Biodiversity

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What Will Conservation Cost?

Probably billions, as climate change complicates conservation

randomtruth/Flickr

The Bay checkerspot butterfly is one of the species that might need help migrating.

Traditional approaches to preserving biodiversity may not hold up as the climate changes.

One common tool environmental groups use now is to buy land. But that tactic only works if, once the land is protected, the species that live there can stay there. Climate change scrambles that notion. Species won’t necessarily be able to stay where they are in perpetuity. A new study in the journal Conservation Biology (abstract only) examines what it would cost to stick to the current approach and the same conservation goals in one area in California. And that number — again, for just one conservation area — is staggering. By 2100, the study finds, the total price tag will be about $2.5 billion.

“It is a dizzying number,” Rebecca Shaw, the associate vice president of the Environmental Defense Fund and one of the study’s authors, told me. “And it’s dizzying because climate change is dynamic and our conservation strategies are designed for static systems.”

Shaw explains that the current approach — searching out good habitat, buying the land, hands-on management and monitoring — is expensive anyway. But she predicts that climate change will double the cost.

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Alpine Chipmunks’ Habitat and Gene Pool are Shrinking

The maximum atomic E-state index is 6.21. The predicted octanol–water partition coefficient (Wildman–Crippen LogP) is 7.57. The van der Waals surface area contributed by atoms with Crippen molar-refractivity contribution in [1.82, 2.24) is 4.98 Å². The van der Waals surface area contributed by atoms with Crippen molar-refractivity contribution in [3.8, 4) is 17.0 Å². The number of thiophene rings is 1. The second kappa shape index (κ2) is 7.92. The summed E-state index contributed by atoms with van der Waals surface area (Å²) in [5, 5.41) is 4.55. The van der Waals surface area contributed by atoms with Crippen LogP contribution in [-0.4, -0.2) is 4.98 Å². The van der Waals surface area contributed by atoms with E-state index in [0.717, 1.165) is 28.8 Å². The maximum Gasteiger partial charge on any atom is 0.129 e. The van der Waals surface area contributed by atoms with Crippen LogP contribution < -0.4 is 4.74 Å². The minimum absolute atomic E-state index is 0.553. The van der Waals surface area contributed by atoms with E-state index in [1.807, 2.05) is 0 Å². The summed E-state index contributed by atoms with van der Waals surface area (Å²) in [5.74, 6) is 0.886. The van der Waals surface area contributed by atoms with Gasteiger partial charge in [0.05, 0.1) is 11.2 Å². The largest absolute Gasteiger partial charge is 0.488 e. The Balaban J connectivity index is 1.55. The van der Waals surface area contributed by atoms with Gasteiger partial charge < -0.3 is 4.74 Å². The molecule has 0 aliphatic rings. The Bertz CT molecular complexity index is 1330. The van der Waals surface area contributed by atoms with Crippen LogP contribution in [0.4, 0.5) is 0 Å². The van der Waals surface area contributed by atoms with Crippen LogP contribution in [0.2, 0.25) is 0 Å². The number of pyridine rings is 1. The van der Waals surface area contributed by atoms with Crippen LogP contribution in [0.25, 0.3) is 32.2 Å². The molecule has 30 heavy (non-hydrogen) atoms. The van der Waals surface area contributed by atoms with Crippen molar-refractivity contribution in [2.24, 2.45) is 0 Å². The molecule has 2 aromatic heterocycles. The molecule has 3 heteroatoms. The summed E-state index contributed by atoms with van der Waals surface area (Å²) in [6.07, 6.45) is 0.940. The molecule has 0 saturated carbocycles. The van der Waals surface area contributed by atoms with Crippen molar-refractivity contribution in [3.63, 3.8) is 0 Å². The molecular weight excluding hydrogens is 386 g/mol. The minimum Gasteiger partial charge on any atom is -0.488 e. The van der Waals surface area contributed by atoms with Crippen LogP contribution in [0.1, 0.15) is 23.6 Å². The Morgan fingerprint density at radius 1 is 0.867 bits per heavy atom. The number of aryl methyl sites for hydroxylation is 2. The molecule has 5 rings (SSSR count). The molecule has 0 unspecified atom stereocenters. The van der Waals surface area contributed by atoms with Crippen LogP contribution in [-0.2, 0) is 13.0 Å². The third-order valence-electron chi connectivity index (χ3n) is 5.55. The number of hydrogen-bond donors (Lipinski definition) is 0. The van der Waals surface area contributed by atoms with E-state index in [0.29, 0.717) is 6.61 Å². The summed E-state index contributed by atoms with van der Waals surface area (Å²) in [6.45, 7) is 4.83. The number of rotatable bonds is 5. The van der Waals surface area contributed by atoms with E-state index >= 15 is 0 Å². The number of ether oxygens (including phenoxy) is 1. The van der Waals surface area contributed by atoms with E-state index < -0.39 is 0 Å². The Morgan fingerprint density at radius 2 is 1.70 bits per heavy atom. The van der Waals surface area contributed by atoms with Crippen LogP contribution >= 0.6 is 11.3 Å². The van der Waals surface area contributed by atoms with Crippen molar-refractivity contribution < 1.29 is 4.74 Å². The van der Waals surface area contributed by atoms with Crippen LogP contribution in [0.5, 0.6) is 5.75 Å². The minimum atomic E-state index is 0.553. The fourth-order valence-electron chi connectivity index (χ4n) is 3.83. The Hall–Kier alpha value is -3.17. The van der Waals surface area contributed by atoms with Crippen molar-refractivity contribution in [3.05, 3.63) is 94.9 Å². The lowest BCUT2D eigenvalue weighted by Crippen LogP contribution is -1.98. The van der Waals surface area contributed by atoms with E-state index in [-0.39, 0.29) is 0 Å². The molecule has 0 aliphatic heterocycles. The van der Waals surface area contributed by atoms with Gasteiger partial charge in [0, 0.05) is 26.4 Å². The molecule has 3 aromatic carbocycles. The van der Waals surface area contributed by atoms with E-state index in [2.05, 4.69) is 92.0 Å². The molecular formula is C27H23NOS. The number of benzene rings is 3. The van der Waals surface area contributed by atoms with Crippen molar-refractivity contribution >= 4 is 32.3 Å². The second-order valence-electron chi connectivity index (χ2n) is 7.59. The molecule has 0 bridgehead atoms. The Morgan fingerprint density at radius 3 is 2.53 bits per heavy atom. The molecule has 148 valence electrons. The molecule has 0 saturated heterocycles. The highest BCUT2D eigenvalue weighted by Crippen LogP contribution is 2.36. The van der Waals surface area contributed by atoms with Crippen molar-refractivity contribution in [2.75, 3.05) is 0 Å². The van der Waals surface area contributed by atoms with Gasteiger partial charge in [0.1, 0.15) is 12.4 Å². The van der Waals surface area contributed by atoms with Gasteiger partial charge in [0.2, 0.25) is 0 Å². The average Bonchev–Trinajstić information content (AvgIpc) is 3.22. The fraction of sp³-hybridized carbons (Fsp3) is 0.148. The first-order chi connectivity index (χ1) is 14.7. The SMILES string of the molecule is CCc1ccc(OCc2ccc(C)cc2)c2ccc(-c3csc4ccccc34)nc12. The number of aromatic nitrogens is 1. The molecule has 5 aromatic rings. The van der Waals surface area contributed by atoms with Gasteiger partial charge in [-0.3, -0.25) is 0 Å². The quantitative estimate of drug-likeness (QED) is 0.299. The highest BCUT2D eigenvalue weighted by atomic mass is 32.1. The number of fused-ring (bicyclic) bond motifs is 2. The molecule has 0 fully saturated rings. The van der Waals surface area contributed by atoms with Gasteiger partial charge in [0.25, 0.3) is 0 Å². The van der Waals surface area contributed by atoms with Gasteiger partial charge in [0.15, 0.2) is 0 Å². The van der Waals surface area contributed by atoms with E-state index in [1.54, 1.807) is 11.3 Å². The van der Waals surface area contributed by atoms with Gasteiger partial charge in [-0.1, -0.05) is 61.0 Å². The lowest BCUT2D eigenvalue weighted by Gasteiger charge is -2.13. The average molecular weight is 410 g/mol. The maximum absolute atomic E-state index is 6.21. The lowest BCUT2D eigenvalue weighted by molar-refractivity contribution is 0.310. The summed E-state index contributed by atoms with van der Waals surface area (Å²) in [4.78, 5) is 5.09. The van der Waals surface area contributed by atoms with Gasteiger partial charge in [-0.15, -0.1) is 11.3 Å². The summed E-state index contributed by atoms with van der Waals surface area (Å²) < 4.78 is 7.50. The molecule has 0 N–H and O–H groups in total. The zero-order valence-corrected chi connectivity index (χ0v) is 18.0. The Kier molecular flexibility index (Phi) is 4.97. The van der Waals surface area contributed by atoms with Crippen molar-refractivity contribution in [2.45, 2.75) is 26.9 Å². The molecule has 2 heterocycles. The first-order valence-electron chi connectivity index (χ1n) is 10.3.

One of the few mammals unique to California is also one of the most threatened by climate change.

Risa Sargent

The alpine chipmunk only lives in California, and its habitat is shrinking.

The alpine chipmunk, found in Yosemite’s high country, has moved upslope as temperatures have warmed over the last century.

Now a new study out yesterday from the journal Nature Climate Change shows a warming climate may also be affecting the species’ genetic diversity. Listen to my radio story about the study on today’s California Report.

The alpine chipmunk is one of the smallest chipmunks in California. It’s also got a uniquely striped face. It’s hard to see these chipmunks in the wild unless you strap on a backpack and climb some 10,000 feet high in the Sierra.

That’s what study author Emily Rubidge did as a PhD student at UC Berkeley’s Museum of Vertebrate Geology. She’s part of a team that’s been ambitiously updating Joseph Grinnell’s historic survey of Yosemite’s wildlife from the early 1900s.

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Can a Changing Climate Make You Fat?

PRBO Conservation Science

Anna's Humminbird

Maybe… if you’re a bird.  

You may have heard that climate change is affecting the size of habitats, but did you know that it may also be changing the size of organisms themselves?

A new study finds that songbirds in central California are getting bigger.

The report, published this month in the journal Global Change Biology, looked at the wingspan and weight of thousands of small birds in the region, such as finches, robins, swallows and hummingbirds, and found that over the last 30 years size has increased from .02 percent to .1 percent annually.

Researchers at PRBO Conservation Science looked at data for 73 species, combing 40 years of data from Point Reyes National Seashore and nearly 30 years of data from Milpitas. Continue reading

Snapping Snakes for Science — with your iPhone

An innovative citizen science project gains momentum, sprouts new branches

Tad Arensmeier/Flickr

Tad Arensmeier photographed this Yellow-Blotched Palm-Pitviper for iNaturalist.